Tunga was born in Palmares, Pernambuco, Brazil, in 1952; he lives in Rio de Janeiro. He arrived in Salvador, Brazil, on May 15, 1999, overlapping with Janine Antoni and Willie Cole, and returned twice more during the course of the project. Tunga collaborated with several groups of children and teenagers from Bandaxé, at the Casa de Cultura unit.
Since the mid-1970s, Tunga has organized his work not as a series of discrete sculptures but as a series of projects that feature a repertory of interrelated forms, images, and materials through which he destabilizes our perception of art, life, and the relationship between the two. Although the components of these projects often take sculptural form as objects from everyday life, they cannot be easily categorized: a bundle of interwoven copper wires is not just that, but a sculpture, a conductor of invisible energy, braided hair, intertwined snakes; it is all and none of these things. Equally destabilizing is the fact that the components of these projects infect one another through a process of contágio mútuo (mutual contagion), a phrase the artist first used in 1982, in which the categories we use to define reality interpenetrate and mutate. Heightening our awareness of the limiting constraints of conventional sensory experience, this process has the potential to transform our consciousness.
On his first trip to Salvador, Tunga developed the idea for his project and decided to work with several percussion groups from Bandaxé. He designed an ensemble of about twenty-five drums, ranging in size from small to large, fabricated according to his specifications out of folha de flandres, a type of industrial galvanized iron. The drums resonated with the popular culture of Salvador, which is Brazil's most important center for rhythm and is especially renowned for its percussion groups. When the steel cover of each drum is opened, one sees a chain attached to the cover's interior. Linked to each chain are a variety of domestic objects made of the same galvanized iron—funnels, graters, roasting pans, and storage containers, which the artist collected rather than fabricated. The chains resonated with another aspect of popular Salvadoran culture: balangadas, ornamental silver or gold buckles to which amulets are attached, which Candomblé adherents wear hanging from the neck or from their clothing or belts. Because each amulet represents a Candomblé orixá (deity), the balangada is invested with great magical power. Tunga conceived the drums with the chains as the primary locus of mediation between the artist, the children, the educators, and the public; they existed fluidly in the space between sculptures, percussion instruments, domestic utensils, and amulets.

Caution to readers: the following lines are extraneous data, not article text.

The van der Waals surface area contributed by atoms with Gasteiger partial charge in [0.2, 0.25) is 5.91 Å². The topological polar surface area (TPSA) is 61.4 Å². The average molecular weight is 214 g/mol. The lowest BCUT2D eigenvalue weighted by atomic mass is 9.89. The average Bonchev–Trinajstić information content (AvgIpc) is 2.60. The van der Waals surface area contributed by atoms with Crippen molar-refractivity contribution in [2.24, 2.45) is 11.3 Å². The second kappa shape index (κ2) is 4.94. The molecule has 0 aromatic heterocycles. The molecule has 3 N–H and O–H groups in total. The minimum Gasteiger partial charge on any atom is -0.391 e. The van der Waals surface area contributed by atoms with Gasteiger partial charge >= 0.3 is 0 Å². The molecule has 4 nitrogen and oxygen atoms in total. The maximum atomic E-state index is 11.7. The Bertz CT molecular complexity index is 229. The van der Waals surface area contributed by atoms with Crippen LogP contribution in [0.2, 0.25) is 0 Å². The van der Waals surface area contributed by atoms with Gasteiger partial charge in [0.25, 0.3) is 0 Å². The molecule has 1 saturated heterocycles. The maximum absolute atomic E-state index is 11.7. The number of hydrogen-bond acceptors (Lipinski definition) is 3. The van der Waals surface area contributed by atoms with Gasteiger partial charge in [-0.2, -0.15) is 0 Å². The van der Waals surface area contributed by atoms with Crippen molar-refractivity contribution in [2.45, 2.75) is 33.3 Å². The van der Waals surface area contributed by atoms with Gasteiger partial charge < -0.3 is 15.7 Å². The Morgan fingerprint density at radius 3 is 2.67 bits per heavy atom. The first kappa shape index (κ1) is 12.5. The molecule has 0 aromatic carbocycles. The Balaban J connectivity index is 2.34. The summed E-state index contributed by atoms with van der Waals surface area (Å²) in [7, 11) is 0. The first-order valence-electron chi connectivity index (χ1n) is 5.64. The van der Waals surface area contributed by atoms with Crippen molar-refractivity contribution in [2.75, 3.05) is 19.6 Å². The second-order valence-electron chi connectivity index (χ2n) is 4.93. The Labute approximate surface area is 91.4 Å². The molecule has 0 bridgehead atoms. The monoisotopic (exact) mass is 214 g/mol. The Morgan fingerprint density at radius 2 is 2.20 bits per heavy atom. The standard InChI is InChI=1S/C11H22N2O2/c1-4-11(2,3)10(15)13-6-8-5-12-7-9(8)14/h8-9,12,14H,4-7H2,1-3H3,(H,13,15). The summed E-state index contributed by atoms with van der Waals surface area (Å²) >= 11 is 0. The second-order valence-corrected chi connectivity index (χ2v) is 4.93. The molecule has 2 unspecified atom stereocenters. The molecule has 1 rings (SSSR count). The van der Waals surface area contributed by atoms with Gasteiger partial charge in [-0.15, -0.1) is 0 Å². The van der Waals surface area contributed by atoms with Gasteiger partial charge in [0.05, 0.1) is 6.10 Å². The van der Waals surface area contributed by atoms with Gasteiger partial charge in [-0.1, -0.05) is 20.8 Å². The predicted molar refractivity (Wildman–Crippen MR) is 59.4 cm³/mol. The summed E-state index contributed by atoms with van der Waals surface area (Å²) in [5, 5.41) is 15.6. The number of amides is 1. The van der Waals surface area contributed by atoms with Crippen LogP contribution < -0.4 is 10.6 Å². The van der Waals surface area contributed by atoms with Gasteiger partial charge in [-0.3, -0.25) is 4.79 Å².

On his second trip, the drums were brought to a classroom at Casa de Cultura, where Tunga organized the first rehearsal with the children. He instructed the children to try to discover the type of sound that existed before orchestrated sound (at Projeto Axé, the children are taught how to orchestrate sound) and told them to create a sonic thunderball, in which they could even destroy their instruments. The scene that ensued was intensely chaotic. The children struck, threw, and even destroyed some of the drums in a powerful release of energy. They were like the members of a carnival bloco (contingent), in which they joyfully but at times aggressively liberated themselves from the rule of order.
On his third trip, Tunga, the children, and the educators met for the second rehearsal, which took place outside of the Museu de Arte Moderna da Bahia near the ocean. He surprised everyone by presenting a series of cotton swabs, needles, and other small objects, which he asked the children to use with the drums to make almost imperceptible sounds. The children had to become as quiet as possible to hear such faint sounds as a needle being scratched on a steel surface. They began to see that by becoming quiet, they could begin to hear sounds that were ordinarily inaudible, which metaphorically included their own internal voices, their desires, and the choices they could make.
On the opening day of the exhibition at the museum, Tunga organized a final performance with the children. He also created a sculptural installation of the drums for the exhibition. By experimenting with making sound—cacophonous noise in a Dionysian act of liberation from order, structure, and system, to barely audible sounds on which the children had to concentrate in a focused and intense manner in order to perceive—the children began to realize that they could become the agents of their self-transformation.